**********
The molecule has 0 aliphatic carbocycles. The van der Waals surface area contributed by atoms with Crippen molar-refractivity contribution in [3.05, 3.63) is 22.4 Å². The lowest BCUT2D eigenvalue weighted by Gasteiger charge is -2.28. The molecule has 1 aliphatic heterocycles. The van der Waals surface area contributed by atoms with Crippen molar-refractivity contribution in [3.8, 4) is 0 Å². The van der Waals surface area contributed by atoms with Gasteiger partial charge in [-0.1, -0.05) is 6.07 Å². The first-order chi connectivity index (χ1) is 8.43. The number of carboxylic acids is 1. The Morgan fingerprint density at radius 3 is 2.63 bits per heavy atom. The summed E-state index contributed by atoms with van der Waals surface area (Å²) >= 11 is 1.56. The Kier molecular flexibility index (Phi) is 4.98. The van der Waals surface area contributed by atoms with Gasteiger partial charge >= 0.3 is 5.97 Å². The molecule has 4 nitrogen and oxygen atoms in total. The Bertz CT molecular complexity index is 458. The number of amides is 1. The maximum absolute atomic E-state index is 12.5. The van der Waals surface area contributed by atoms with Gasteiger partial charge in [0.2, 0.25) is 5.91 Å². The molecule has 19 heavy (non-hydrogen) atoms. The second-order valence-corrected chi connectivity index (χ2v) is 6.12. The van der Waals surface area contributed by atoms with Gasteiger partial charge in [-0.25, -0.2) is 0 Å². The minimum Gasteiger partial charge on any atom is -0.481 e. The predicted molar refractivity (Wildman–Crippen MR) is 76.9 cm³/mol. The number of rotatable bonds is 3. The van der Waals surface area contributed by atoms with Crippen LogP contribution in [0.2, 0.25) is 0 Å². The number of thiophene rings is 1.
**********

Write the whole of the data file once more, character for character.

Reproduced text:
The molecule has 0 aliphatic carbocycles. The van der Waals surface area contributed by atoms with Crippen molar-refractivity contribution in [3.05, 3.63) is 22.4 Å². The lowest BCUT2D eigenvalue weighted by Gasteiger charge is -2.28. The molecule has 1 aliphatic heterocycles. The van der Waals surface area contributed by atoms with Crippen molar-refractivity contribution in [3.8, 4) is 0 Å². The van der Waals surface area contributed by atoms with Gasteiger partial charge in [-0.1, -0.05) is 6.07 Å². The first-order chi connectivity index (χ1) is 8.43. The number of carboxylic acids is 1. The Morgan fingerprint density at radius 3 is 2.63 bits per heavy atom. The summed E-state index contributed by atoms with van der Waals surface area (Å²) >= 11 is 1.56. The Kier molecular flexibility index (Phi) is 4.98. The van der Waals surface area contributed by atoms with Gasteiger partial charge >= 0.3 is 5.97 Å². The molecule has 4 nitrogen and oxygen atoms in total. The Bertz CT molecular complexity index is 458. The number of amides is 1. The maximum absolute atomic E-state index is 12.5. The van der Waals surface area contributed by atoms with Gasteiger partial charge in [0.2, 0.25) is 5.91 Å². The molecule has 19 heavy (non-hydrogen) atoms. The second-order valence-corrected chi connectivity index (χ2v) is 6.12. The van der Waals surface area contributed by atoms with Gasteiger partial charge in [-0.25, -0.2) is 0 Å². The minimum Gasteiger partial charge on any atom is -0.481 e. The predicted molar refractivity (Wildman–Crippen MR) is 76.9 cm³/mol. The number of rotatable bonds is 3. The van der Waals surface area contributed by atoms with Crippen LogP contribution in [0.2, 0.25) is 0 Å². The number of thiophene rings is 1.